Chesapeake Coach Sees No Letdown For Semifinals

November 08, 1991|By Roch Eric Kubatko | Roch Eric Kubatko,Staff writer

Lin Sullivan admits to knowing little about tomorrow's Class 4A/3A state semifinal opponent, but he isn't worried.

He knows enough about his Chesapeake girls soccer team to ease any fear.

"We have our abilities and our game plan," he said. "We expect tostick to that and do what we do well and see whether Dulaney can stop it."

Few teams have been able to stop the Cougars (12-1-1), who are seeded No. 2, ahead of third-seeded Dulaney (11-2-1). The two teams meet at 5:30 p.m. at Glen Burnie High School, with the winner facing either Old Mill or Centennial in next Saturday's state final at Arundel.

Chesapeake is making its first appearance in the state playoffs after last weekend's 2-1 victory over Severna Park in the RegionIII final -- a game that left some observers wondering if the Cougars already had gained what they most desired.

After all, it was thefirst time Chesapeake had beaten the Falcons, the three-time defending 4A/3A state champions.

When asked if there could be a letdown after the Severna Park win, even with his players so close to a state championship, Sullivan said, "That's something a coach is

aware of, but I don't think this group of kids will let that happen to them.

"When you have an opportunity to do something like this, you have to take advantage of it. We thought we deserved respect all along andwere disappointed in the beginning when no one seemed to take us seriously. Now, we have a chance to prove we belong, and I don't think they'll let the opportunity pass."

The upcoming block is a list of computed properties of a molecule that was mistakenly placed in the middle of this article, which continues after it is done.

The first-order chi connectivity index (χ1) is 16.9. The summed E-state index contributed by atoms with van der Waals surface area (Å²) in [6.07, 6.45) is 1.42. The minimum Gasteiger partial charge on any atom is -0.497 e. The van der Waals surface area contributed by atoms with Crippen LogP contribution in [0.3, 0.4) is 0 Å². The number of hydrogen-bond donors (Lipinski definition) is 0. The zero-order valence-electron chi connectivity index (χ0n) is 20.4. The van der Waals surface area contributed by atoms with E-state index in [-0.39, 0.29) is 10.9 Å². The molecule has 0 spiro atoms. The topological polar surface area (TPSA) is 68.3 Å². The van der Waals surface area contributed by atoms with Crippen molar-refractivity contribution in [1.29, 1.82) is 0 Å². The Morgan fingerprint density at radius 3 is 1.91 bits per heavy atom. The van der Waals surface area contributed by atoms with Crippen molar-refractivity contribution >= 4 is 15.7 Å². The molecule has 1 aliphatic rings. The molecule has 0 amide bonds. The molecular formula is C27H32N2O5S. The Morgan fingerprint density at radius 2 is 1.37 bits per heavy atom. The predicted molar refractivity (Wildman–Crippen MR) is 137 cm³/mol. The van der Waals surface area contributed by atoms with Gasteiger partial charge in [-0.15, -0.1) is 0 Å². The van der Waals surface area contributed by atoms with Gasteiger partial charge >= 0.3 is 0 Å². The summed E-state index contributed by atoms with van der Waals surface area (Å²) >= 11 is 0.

Junior Stacey Necessary agreed with her coach, saying the Cougars are "getting more excited."

"Allwe have to do is stay together as a team, like we did in the SevernaPark game," she said.

Chesapeake easily could have come unraveledagainst the Falcons after falling behind, 1-0, on another in a series of early defensive breakdowns. But the Cougars regrouped and, with second-half goals from Necessary and sophomore Jamie Long and a strong game from senior keeper Cindy Herbert, posted the biggest win in school history.

Necessary's goal was her team-leading 10th of the season, along with six assists. Long has seven goals and one assist, senior Becky Thiele has five goals and six assists, and freshman Melissa Wagner, five goals and one assist.

"There's no one player you can mark. That just opens things up for somebody else," Sullivan said.

Then there's a defense that includes Herbert and fullbacks Nancy Yeager, Amber Campbell and Deanna Castle that Sullivan said has been "pretty solid" all year.

The numbers back that up.

Chesapeake has eight shutouts while surrendering an equal number of goals, despiteinjuries to Castle and Herbert.

Castle must wear a knee brace after an early season injury that kept her out of two full games, and Herbert sustained some tissue damage in her nose from a collision with an Old Mill player during a 1-0 loss in the last regular-season game.

The Cougars' second-leading scorer, senior left wing Kim Davis (seven goals, three assists), still is recovering from a back injury also suffered at Old Mill. She missed

both regional games, and Sullivan still doesn't know whether she'll be able to play tomorrow.

Sullivan has heard that Dulaney is "very physical," but Lions fourth-year coach Evey Quinn laughed and said the opposite is true.

"I'd say we're not physical at all. We're not as aggressive as I'd like us to be on the ball. I think we have a tendency to kind of hang off the ball a little too much. That's something we've been working on this week," she said.

"In Baltimore County, they don't play a very physical game. Then, you go to the playoffs, and that's when you learn."

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